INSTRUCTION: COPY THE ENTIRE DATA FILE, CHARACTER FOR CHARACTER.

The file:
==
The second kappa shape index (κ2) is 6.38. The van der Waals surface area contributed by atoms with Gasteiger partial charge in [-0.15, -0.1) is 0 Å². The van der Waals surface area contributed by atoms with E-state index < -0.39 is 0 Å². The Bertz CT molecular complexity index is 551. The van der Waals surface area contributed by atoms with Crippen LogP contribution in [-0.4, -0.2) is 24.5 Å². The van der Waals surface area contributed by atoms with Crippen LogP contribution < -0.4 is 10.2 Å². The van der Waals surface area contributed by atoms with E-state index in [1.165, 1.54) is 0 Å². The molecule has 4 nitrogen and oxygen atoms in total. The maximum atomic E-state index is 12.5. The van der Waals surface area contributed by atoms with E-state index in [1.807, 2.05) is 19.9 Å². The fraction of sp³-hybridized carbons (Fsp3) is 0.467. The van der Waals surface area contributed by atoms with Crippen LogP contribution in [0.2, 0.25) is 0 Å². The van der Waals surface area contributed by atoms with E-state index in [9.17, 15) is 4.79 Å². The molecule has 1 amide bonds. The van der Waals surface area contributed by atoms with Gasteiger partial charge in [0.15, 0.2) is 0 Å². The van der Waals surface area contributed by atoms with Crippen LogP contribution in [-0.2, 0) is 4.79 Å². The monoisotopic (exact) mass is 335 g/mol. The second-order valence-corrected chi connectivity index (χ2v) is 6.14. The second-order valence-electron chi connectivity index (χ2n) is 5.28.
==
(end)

The second kappa shape index (κ2) is 6.38. The van der Waals surface area contributed by atoms with Gasteiger partial charge in [-0.15, -0.1) is 0 Å². The van der Waals surface area contributed by atoms with E-state index < -0.39 is 0 Å². The Bertz CT molecular complexity index is 551. The van der Waals surface area contributed by atoms with Crippen LogP contribution in [-0.4, -0.2) is 24.5 Å². The van der Waals surface area contributed by atoms with Crippen LogP contribution < -0.4 is 10.2 Å². The van der Waals surface area contributed by atoms with E-state index in [1.165, 1.54) is 0 Å². The molecule has 4 nitrogen and oxygen atoms in total. The maximum atomic E-state index is 12.5. The van der Waals surface area contributed by atoms with E-state index in [1.807, 2.05) is 19.9 Å². The fraction of sp³-hybridized carbons (Fsp3) is 0.467. The van der Waals surface area contributed by atoms with Crippen LogP contribution in [0.2, 0.25) is 0 Å². The van der Waals surface area contributed by atoms with E-state index in [9.17, 15) is 4.79 Å². The molecule has 1 amide bonds. The van der Waals surface area contributed by atoms with Gasteiger partial charge in [0.15, 0.2) is 0 Å². The van der Waals surface area contributed by atoms with Crippen LogP contribution in [-0.2, 0) is 4.79 Å². The monoisotopic (exact) mass is 335 g/mol. The second-order valence-corrected chi connectivity index (χ2v) is 6.14. The second-order valence-electron chi connectivity index (χ2n) is 5.28.